5 Things to Know About Buying, Using, and Caring for Steak Knives

5 Things to Know About Buying, Using, and Caring for Steak Knives

Amy Roberts
Jan 30, 2017
Steak With Drunken Mushrooms & Roasted Blue Cheese Potatoes
(Image credit: Kelli Foster)

If you've ever tried to tear into a juicy sirloin with a butter knife (or, gasp, your teeth), you totally get the importance of a good set of steak knives. Here's all you need to know about choosing and using your set.

1. There are two types of blades.

The next time you're at a kitchen store, take a close look at the blades on the steak knives on offer — you'll notice that some are straight while some are serrated. There's no right or wrong answer here, and this is usually a matter of preference. For what it's worth, here's one opinion from Christopher Costa, director of product management for Victorinox: "I find that serrated can tear or shred meat, especially if the meat is overcooked. You'll end up with a burger pretty quickly."

2. You don't have to spend a ton to get a quality set.

Sure, you can drop more than a couple-hundred bucks on a set of four knives. If you really love steak and have the money, then we won't stop you, but you certainly don't have to spend that much. You can totally get an effective (and stylish) set for well under $100.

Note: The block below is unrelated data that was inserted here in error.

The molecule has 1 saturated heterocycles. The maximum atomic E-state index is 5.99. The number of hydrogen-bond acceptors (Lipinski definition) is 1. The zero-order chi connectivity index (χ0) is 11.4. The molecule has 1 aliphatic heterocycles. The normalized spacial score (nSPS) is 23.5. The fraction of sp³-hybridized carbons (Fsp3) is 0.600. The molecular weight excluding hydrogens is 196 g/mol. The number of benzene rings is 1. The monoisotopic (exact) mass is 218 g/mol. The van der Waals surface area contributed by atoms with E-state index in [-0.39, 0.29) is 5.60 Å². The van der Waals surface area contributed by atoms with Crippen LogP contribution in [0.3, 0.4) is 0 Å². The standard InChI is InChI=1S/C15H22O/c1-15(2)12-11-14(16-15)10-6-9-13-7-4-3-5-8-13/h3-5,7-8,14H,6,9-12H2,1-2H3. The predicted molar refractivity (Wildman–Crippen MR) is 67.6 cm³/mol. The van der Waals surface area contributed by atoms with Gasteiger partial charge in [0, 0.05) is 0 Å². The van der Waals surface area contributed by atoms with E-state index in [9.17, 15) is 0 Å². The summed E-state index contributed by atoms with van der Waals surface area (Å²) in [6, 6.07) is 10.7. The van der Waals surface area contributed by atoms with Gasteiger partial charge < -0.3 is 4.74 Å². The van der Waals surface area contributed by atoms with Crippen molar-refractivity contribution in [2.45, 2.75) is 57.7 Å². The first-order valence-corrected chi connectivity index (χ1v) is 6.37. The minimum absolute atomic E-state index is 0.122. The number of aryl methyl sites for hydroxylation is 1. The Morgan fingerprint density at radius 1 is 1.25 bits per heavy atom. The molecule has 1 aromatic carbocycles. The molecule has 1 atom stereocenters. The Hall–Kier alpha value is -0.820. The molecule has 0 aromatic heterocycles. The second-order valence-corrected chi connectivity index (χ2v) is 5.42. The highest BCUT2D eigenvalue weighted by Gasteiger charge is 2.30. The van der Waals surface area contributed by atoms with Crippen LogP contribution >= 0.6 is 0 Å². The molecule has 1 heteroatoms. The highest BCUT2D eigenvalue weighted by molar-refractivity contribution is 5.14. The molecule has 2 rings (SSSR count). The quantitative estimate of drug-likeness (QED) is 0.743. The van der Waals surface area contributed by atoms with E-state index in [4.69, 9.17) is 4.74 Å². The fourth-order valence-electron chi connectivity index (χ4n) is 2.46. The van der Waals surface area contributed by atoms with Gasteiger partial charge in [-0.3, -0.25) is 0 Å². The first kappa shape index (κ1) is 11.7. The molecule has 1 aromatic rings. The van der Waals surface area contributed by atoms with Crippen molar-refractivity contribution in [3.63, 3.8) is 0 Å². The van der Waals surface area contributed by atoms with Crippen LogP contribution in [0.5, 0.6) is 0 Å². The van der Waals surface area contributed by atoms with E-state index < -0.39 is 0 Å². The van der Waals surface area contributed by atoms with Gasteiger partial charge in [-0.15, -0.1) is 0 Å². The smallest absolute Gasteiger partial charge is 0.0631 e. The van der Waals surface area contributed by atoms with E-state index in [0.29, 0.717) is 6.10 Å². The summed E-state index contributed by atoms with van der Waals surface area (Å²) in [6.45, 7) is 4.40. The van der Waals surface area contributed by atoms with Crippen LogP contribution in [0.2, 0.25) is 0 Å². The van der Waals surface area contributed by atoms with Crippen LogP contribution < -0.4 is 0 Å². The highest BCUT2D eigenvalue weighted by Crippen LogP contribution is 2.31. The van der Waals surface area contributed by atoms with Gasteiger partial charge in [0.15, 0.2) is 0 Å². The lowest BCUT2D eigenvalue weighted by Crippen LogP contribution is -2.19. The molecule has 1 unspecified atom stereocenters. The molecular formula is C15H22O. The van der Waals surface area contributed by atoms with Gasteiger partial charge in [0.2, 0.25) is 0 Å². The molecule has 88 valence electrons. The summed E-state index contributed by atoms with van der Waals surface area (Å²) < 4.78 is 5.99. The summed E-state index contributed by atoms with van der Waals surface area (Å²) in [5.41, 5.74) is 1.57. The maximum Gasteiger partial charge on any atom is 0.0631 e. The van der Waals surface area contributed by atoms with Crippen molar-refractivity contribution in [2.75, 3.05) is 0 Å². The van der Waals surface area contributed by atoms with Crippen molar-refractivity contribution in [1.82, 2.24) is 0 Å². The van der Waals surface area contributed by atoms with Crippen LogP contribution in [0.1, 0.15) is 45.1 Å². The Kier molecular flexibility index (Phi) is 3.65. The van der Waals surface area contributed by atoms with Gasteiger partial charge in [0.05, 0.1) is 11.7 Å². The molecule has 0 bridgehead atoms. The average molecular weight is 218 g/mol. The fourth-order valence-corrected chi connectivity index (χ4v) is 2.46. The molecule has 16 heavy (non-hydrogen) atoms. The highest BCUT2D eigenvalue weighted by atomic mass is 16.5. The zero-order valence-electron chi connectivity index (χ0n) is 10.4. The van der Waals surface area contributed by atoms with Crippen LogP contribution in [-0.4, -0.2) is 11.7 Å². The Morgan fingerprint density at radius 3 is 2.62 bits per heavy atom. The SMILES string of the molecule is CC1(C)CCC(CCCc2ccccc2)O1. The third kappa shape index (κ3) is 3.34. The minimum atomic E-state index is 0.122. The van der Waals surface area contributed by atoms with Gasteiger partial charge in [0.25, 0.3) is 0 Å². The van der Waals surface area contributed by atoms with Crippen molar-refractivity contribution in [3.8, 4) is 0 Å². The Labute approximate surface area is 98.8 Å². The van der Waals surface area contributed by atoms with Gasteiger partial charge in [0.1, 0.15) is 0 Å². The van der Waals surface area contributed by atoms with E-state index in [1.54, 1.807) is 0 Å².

Get shopping: 10 Great Steak Knives for Any Budget

3. They can do double duty.

A good steak knife is really just a utility knife on a slightly smaller scale. In a pinch, they can be used for all sorts of cooking prep: cubing cheese, splitting cherry tomatoes, halving a sandwich, coring an apple, trimming fat off meat, and much more.

That said, you don't necessarily want to default to using your steak knives for all your kitchen prep. For example, this is not your knife for deboning stuff.

4. They need some TLC.

Steak knives are most often used atop plates, a super-hard surface that can wreak havoc on their sharpness and acuity. If you notice they're simply not cutting as well as they once were, try honing them with a steel or stone — this process straightens out the very edge of the metal, which can get rolled over from use. As with any knives, it's best to hand-wash, especially if they have wooden handles.

5. They need a good home.

If your set doesn't come with a box or storage case, you might be tempted to throw them into your drawer organizer with all your butter knives. But that's not the best idea, as they can wreak havoc on each other — and your fingers.

Consider getting an in-drawer knife block or one that sits on your counter. Magnetic strips also work well for steak knives. If you don't want to spend any extra money, you can carefully wrap them up in a tea towel or make mini sheaths out of empty cereal boxes.

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